Homeschool Posts

Notebooking Pages Free Resources

Image by Jose R. Cabello from Pixabay

This Blog is An Archive And Has Not Been Updated Since 2018

9.27.2021: Google very recently changed drive links for security reasons, so you may find that when you click on a link for one of my printables that you need to submit a share request. PLEASE only submit one share request per item! These have to be manually confirmed and I will get to them when I get to them. I promise you that sending me 12 requests in rapid succession will not make that happen faster, lol! I do not sit on my computer waiting around to send people instant shares of freebies. Thank you so much for your patience as I try to sort out this latest Google mess.

Tuesday, April 30, 2013

Help! My Kid’s Not on Grade Level!

Help, My Kid's Not on Grade Level!  Homeschooling Hearts & Minds http://homeschoolheartandmind.blogspot.comIt seems like every time I turn around I hear another homeschooler asking,  “Are my kids on grade level?”  After all, we parents want what’s best for our kids…how can we measure how they are doing if we don’t use some sort of standard?

Taking full responsibility for your kids’ education is scary.  What if I goof up?  What if I leave out something important and they go through life in ignorance of Shakespeare or unable to get a job because they can’t spell or figure out percentages?

We all want our kids to grow up to be successful, fulfilled adults, right?

So, when your 2nd grader is still counting on his fingers or your 3rd grader is spelling because “becus,” you might begin to feel a bit anxious.  What if they never get it?  What if there is something really wrong here?  What if I’m a bad teacher?  What if…?  You fill in the blank.

I won’t lie to you.  Sometimes there really is a problem when a child seems to be underperforming in particular areas (and I have talked about learning challenges in the past). 

But more often our children are just being the unique individuals that they are.  And sometimes that means you have a “2nd grader” who reads at a 5th grade level, spells at a 3rd grade level, and does arithmetic at a 1st grade level.  Oh, and he still writes all in caps. 

Ack!  Well, he is a young 2nd grader…if he were in public school, he’d actually be in 1st grade…should we hold him back?

Should we hold him back?

This is what was going through my mind the other day.  Maybe we pushed Peter too early.  Maybe we should hold him back. 

Hold him back?

Think about what that means a minute. 

I couldn’t hold my child back.  Even if I wanted to.

Part of the reason I educate my children myself is because I know that it’s impossible to fit them into those neat little boxes.  “2nd grade” is a label that goes onto a form to the state.  It’s something the bank teller understands when we make small talk.  It’s an easy comparison for the grandparents. 

But my son isn’t really a “2nd grader.”  He’s an individual who works at his own level in each area and improves his already existing skills.  It is helpful for me to know that arithmetic is a challenging area for him.  Yes. 

But if he’s having difficulty in one area or another, the answer is not to hold him back.  It’s to find out what he needs to move forward.

Sometimes that means reviewing some concepts or exploring them in a different way because something foundational is missing.  Yes.  But as homeschoolers, I can do that without “repeating 2nd grade.”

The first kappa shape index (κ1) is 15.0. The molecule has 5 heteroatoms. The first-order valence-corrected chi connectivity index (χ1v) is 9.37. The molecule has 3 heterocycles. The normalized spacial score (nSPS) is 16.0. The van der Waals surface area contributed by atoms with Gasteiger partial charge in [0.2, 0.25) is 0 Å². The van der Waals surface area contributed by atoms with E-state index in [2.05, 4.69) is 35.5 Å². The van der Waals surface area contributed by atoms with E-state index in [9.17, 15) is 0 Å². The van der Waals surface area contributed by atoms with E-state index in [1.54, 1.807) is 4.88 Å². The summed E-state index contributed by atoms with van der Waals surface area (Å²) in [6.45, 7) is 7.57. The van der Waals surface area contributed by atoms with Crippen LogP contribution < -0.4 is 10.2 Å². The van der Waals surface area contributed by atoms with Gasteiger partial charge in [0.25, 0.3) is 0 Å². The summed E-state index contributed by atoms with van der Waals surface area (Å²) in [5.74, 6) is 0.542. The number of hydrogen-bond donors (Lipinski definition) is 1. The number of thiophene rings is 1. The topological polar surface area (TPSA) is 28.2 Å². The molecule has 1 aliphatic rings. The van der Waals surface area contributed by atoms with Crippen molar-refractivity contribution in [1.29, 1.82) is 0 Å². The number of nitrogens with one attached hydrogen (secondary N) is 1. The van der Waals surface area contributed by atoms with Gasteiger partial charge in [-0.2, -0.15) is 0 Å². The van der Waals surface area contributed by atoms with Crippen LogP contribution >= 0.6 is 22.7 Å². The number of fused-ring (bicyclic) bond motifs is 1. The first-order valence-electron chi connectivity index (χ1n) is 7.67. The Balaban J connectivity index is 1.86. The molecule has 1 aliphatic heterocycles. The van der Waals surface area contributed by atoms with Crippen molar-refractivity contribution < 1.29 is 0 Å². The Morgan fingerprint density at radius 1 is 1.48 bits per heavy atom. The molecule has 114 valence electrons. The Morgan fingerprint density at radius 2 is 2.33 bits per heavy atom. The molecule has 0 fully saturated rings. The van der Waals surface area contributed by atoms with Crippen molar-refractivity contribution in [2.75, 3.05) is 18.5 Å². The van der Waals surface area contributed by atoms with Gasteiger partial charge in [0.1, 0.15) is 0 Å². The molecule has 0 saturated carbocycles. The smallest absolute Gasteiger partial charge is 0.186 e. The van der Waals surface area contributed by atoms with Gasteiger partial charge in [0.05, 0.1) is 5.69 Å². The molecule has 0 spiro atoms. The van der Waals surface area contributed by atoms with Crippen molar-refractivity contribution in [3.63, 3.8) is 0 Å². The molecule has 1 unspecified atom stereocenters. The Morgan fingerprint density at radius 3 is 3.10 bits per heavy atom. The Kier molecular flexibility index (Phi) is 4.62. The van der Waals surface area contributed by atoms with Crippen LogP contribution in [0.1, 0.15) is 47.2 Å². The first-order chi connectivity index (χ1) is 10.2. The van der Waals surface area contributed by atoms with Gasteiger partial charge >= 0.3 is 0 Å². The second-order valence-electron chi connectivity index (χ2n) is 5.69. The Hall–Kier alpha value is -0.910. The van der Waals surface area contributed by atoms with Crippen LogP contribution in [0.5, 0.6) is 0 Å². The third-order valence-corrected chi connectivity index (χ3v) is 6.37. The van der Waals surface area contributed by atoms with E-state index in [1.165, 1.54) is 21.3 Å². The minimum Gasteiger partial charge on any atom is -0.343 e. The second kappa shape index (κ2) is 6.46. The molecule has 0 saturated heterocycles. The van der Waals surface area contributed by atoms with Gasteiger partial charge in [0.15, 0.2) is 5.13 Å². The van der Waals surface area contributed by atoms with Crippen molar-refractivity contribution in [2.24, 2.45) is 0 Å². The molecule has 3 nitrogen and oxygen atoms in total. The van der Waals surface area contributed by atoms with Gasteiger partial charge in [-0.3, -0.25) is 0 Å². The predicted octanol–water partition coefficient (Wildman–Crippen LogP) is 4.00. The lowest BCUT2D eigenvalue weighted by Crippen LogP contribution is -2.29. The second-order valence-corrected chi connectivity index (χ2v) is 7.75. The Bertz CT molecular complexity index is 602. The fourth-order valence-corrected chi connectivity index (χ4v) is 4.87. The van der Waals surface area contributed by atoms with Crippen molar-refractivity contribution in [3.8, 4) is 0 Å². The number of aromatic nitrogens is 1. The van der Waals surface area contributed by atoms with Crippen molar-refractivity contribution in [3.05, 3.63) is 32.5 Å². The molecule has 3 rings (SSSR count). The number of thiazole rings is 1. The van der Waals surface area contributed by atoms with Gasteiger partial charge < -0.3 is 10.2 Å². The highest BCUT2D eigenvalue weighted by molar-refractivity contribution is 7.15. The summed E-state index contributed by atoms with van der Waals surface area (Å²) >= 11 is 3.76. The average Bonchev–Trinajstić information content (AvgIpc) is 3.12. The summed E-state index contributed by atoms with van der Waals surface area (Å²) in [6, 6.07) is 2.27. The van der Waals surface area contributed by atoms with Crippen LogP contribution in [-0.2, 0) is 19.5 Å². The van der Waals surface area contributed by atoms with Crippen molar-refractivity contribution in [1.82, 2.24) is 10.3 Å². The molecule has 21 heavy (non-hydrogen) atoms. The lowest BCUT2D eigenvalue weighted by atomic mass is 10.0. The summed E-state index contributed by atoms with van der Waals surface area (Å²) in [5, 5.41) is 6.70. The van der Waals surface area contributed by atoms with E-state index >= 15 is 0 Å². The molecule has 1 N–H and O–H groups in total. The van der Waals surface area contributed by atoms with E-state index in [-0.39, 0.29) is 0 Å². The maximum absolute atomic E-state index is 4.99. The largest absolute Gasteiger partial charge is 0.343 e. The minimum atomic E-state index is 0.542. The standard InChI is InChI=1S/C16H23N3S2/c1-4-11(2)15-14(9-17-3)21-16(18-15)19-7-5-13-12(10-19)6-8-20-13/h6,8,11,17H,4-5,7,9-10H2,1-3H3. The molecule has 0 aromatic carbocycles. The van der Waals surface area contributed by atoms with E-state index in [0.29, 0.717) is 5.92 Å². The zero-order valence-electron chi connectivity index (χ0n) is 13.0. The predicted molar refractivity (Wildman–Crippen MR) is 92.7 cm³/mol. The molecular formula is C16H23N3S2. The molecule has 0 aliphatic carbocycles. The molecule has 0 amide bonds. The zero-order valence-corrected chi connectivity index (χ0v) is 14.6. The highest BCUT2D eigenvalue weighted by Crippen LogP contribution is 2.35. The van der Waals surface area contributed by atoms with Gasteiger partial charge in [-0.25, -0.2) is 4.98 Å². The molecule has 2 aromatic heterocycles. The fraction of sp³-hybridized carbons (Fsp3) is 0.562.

Don’t be disheartened if your child is not on “grade level” in one area or another.  Comparisons can be helpful, yes!  They can show us where more work needs to be done, but when we use them as a yard stick to beat ourselves with when our children don’t seem to make the grade, that’s not helpful. 

Your child’s education is constantly developing with him as an individual.  In some areas, he will improve as he matures.  A concept that seemed impossible for him to understand a year ago might be child’s play to him now.

In other areas, he’ll need more support.  If he seems a little behind in some way, this is a gift to you to help you see where you can help him, not a reason to give up

Learning is a life-long journey, something that I’m still doing and I’m sure you are, too.

Did you ever worry because one of your children wasn’t on grade level? 

The Homeschool Village


  1. Wow, that sounds EXACTLY like my "second grader." And those are some of the exact thoughts I was thinking today. Thanks for the encouragement, I'm glad I stumbled onto this post on pinterest.

  2. I'm so glad I took the time to share my thoughts---thank you for letting me know this was helpful to you, Stephanie!

  3. Great words of wisdom, Susan!!! I do use those grade level labels, but like you said, it's mostly for convenience. :)

  4. Nice post and encouraging words. When we first started homeschooling 12 years ago, it was partly because I saw my young daughter was in two different grade levels for math and language arts. I saw a future of her either being held back or endlessly struggling with math. Now in college, math is still a challenge for her, but she has been able to reconcile herself with this fact in her own time and on her own terms. :)

  5. Yes, Valerie! When we started 6 years ago, my oldest son had a big difference between his verbal abilities and his math abilities. Part of the reason we pulled him from school was because he wasn't being challenged at all in language arts and was hating school because of it. I see the ability to meet our kids where they are at as one of the biggest blessings of home education...but I've been surprised by the number of homeschoolers in my area who choose an "all-in-one" grade package to get the "bases covered." That approach doesn't work for any of my kids.

  6. Wonderful piece Susan, I really enjoy your writing. I had the same belief when I homeschooled my son. I always expected "A" work from him before I felt he was at grade level. Perhaps if public school kids were given a "grade level" instead of a "C-" they would notice the same trend.

  7. Yes! My husband and I were talking the other day about how much the public school "framework" influences how we and society in general see kids and their learning. It makes no sense to pass a kid with a "C" and expect them to move onto the next level---that's like saying that only 70 percent of the material was necessary when in subjects like math, 100% of the material in the early grades should be foundational.